1976 Lotus Esprit S1

Even if the “real”-or “other,” if you prefer-Lotus appeared in most of the
action shots, we can fairly say this car has Bond film provenance


The Lotus Esprit was unveiled as the Silver Car concept at the Turin Motor Show in November 1972. Based on a Europa twin-cam chassis, it was developed into the first Esprit prototype, displayed at the 1973 Geneva salon.

It would be another three years before the first customer cars were delivered. Designer Giorgetto Giugiaro had wanted to call the car Kiwi, but Lotus management was intent on a name beginning with the letter E, as is Lotus tradition. A trawl through the dictionary came up with Esprit.

This 1976 Lotus Esprit S1 is one of two complete, fully functioning cars that were used for the driving scenes in the motion picture “The Spy Who Loved Me,” starring Roger Moore as secret agent James Bond, 007. Approximately nine Esprits were used in different guises, but bar these two, the rest were shells, some of which were used in filming the Esprit’s transformation into a submersible. Once submerged, the Esprit was represented by a radio-controlled model.

The Esprit offered here was used in the scene where Q drives off the ferry in Sardinia, instructs Bond in its operation, and the car is then driven away by Bond and his companion, agent Anya Amasova (Barbara Bach). Roger Becker, now Director of Engineering at Lotus, drove this car in the chase scene and confirmed its identity to trimmer Nick Fulcher, when he visited Fulcher’s workshop during the car’s recent restoration.

This is the only one of the two fully functioning Esprits with the missile launching button on the gearshift and the special revised housing for the clock/periscope screen. The car was taken directly off the production line and sent to Pinewood Studios, where it was trimmed by Fulcher, who removed the colorful tartan headrests, which reflected on the actors’ faces. He changed them to plain green.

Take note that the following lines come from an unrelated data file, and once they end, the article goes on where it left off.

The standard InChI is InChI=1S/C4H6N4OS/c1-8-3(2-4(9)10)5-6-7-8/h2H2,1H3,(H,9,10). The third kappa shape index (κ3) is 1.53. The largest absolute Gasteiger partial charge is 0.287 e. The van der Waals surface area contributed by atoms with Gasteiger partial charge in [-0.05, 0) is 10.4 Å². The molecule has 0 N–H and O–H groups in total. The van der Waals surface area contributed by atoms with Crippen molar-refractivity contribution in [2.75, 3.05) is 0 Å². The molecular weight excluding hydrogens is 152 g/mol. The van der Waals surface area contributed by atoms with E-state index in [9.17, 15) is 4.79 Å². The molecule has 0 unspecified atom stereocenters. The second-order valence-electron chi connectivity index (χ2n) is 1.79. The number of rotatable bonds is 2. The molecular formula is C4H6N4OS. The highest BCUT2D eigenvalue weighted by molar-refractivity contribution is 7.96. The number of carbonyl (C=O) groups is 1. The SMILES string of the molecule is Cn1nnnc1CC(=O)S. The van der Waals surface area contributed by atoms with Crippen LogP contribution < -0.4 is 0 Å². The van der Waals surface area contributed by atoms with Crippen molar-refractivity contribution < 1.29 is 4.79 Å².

As well as the quayside scene, this Esprit was converted for use as a camera car in filming the dramatic chase along the Sardinian mountain roads, there being no alternative vehicle available that could keep up with the other one.

After the movie’s completion, the car was dispatched to Lotus and put back on the production line to be returned to standard trim and sold. The mounting for the clock was removed, the seats and headrests were returned to standard, the engine was serviced, and a black Lotus badge was put on. This ex-Bond Esprit S1 later passed into German ownership, its last long-term owner carrying out a mechanical restoration.

When the current owner acquired the car it was German-registered and had an incorrect interior, so Fulcher was commissioned to return the interior to the specification as used in the movie. Fortunately, he still had supplies of the original cloth and sufficient original carpet to trim just one car. (When the interior was stripped, some of the original carpet was found stuck to the transmission tunnel). Fulcher painstakingly restored the interior, and a photographic record of this is in the file. The seats were stripped back to the bare frames, the correct extruded aluminum trim was made, an original and correct VDO clock was sourced and mounted between the sun visors, an original Motorola radio was fitted, and he even found a spare missile launch button in his stores. The $22,185 end result is a credit to Fulcher’s craftsmanship.

Of all the many hundreds of “movie cars,” none is more desirable than the exclusive band with a James Bond connection, examples of which are rarely offered for sale. This faithfully restored Esprit S1 is offered with a history file containing copies of the factory records (annotated “007”), assorted photographs of the restoration, and an owner’s manual (for a Series 2).

Paul Hardiman

Paul Hardiman - SCM Senior Auction Analyst - %%page%%

Paul is descended from engineers and horse thieves, so he naturally gravitated toward the old-car marketplace and still finds fascination in the simpler things in life: looking for spot-weld dimples under an E-type tail, or counting the head-studs on a supposed Mini-Cooper engine. His motoring heroes are Roger Clark, Burt Levy, Henry Royce and Smokey Yunick — and all he wants for next Christmas is an Alvis Stalwart complete with picnic table in the back and a lake big enough to play in.

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